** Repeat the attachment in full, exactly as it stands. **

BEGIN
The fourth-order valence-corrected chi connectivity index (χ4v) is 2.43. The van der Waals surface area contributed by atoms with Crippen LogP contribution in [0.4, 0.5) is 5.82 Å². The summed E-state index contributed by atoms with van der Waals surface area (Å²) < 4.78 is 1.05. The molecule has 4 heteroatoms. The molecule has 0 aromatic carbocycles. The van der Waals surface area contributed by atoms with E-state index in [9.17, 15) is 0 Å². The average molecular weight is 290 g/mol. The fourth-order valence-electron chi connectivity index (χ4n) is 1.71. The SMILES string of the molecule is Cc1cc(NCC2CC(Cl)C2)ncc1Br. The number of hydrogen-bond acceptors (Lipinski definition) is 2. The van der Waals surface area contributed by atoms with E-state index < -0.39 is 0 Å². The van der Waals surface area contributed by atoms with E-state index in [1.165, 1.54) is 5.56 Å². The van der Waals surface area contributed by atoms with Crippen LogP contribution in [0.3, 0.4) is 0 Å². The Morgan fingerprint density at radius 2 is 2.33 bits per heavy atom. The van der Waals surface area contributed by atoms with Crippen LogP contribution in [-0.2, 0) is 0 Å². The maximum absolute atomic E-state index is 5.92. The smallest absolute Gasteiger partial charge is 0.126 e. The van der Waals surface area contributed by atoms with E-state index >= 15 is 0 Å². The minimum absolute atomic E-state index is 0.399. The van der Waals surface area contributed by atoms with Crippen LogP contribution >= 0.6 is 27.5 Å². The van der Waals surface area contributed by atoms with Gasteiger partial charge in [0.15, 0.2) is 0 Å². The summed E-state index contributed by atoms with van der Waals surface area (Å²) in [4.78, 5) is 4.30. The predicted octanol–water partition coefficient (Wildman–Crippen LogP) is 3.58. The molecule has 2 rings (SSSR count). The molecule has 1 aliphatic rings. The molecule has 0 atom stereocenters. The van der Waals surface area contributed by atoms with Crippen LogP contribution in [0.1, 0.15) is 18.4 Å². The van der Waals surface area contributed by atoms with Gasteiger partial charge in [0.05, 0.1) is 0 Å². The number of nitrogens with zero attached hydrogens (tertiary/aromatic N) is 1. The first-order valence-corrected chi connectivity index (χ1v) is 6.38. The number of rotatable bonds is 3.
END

The fourth-order valence-corrected chi connectivity index (χ4v) is 2.43. The van der Waals surface area contributed by atoms with Crippen LogP contribution in [0.4, 0.5) is 5.82 Å². The summed E-state index contributed by atoms with van der Waals surface area (Å²) < 4.78 is 1.05. The molecule has 4 heteroatoms. The molecule has 0 aromatic carbocycles. The van der Waals surface area contributed by atoms with E-state index in [9.17, 15) is 0 Å². The average molecular weight is 290 g/mol. The fourth-order valence-electron chi connectivity index (χ4n) is 1.71. The SMILES string of the molecule is Cc1cc(NCC2CC(Cl)C2)ncc1Br. The number of hydrogen-bond acceptors (Lipinski definition) is 2. The van der Waals surface area contributed by atoms with E-state index < -0.39 is 0 Å². The van der Waals surface area contributed by atoms with E-state index in [1.165, 1.54) is 5.56 Å². The van der Waals surface area contributed by atoms with Crippen LogP contribution in [0.3, 0.4) is 0 Å². The Morgan fingerprint density at radius 2 is 2.33 bits per heavy atom. The van der Waals surface area contributed by atoms with Crippen LogP contribution in [-0.2, 0) is 0 Å². The maximum absolute atomic E-state index is 5.92. The smallest absolute Gasteiger partial charge is 0.126 e. The van der Waals surface area contributed by atoms with E-state index >= 15 is 0 Å². The minimum absolute atomic E-state index is 0.399. The van der Waals surface area contributed by atoms with Crippen LogP contribution >= 0.6 is 27.5 Å². The van der Waals surface area contributed by atoms with Gasteiger partial charge in [0.15, 0.2) is 0 Å². The summed E-state index contributed by atoms with van der Waals surface area (Å²) in [4.78, 5) is 4.30. The predicted octanol–water partition coefficient (Wildman–Crippen LogP) is 3.58. The molecule has 2 rings (SSSR count). The molecule has 1 aliphatic rings. The molecule has 0 atom stereocenters. The van der Waals surface area contributed by atoms with Crippen LogP contribution in [0.1, 0.15) is 18.4 Å². The van der Waals surface area contributed by atoms with Gasteiger partial charge in [0.05, 0.1) is 0 Å². The number of nitrogens with zero attached hydrogens (tertiary/aromatic N) is 1. The first-order valence-corrected chi connectivity index (χ1v) is 6.38. The number of rotatable bonds is 3.